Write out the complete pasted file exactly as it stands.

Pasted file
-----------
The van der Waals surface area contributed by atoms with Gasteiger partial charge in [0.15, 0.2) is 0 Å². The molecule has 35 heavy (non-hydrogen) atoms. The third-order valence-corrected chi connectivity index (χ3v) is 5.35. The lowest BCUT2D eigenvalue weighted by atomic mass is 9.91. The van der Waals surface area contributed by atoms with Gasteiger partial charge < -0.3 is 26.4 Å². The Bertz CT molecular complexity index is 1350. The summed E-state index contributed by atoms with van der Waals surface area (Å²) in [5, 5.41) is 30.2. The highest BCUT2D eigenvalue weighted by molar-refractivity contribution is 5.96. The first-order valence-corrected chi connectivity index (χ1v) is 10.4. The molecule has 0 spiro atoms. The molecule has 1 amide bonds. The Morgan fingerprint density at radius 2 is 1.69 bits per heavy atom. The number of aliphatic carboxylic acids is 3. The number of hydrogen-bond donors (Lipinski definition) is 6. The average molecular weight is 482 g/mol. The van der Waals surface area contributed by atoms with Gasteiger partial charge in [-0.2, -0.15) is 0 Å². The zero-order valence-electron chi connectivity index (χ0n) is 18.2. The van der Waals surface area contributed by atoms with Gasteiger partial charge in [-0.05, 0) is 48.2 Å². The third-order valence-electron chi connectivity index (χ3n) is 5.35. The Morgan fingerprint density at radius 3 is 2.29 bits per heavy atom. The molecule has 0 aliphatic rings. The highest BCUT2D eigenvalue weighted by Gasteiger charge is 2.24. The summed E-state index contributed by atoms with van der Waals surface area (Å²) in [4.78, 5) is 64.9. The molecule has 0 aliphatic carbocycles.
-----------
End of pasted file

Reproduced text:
The van der Waals surface area contributed by atoms with Gasteiger partial charge in [0.15, 0.2) is 0 Å². The molecule has 35 heavy (non-hydrogen) atoms. The third-order valence-corrected chi connectivity index (χ3v) is 5.35. The lowest BCUT2D eigenvalue weighted by atomic mass is 9.91. The van der Waals surface area contributed by atoms with Gasteiger partial charge < -0.3 is 26.4 Å². The Bertz CT molecular complexity index is 1350. The summed E-state index contributed by atoms with van der Waals surface area (Å²) in [5, 5.41) is 30.2. The highest BCUT2D eigenvalue weighted by molar-refractivity contribution is 5.96. The first-order valence-corrected chi connectivity index (χ1v) is 10.4. The molecule has 0 spiro atoms. The molecule has 1 amide bonds. The Morgan fingerprint density at radius 2 is 1.69 bits per heavy atom. The number of aliphatic carboxylic acids is 3. The number of hydrogen-bond donors (Lipinski definition) is 6. The average molecular weight is 482 g/mol. The van der Waals surface area contributed by atoms with Gasteiger partial charge in [-0.2, -0.15) is 0 Å². The zero-order valence-electron chi connectivity index (χ0n) is 18.2. The van der Waals surface area contributed by atoms with Gasteiger partial charge in [-0.05, 0) is 48.2 Å². The third-order valence-electron chi connectivity index (χ3n) is 5.35. The Morgan fingerprint density at radius 3 is 2.29 bits per heavy atom. The molecule has 0 aliphatic rings. The highest BCUT2D eigenvalue weighted by Gasteiger charge is 2.24. The summed E-state index contributed by atoms with van der Waals surface area (Å²) in [4.78, 5) is 64.9. The molecule has 0 aliphatic carbocycles.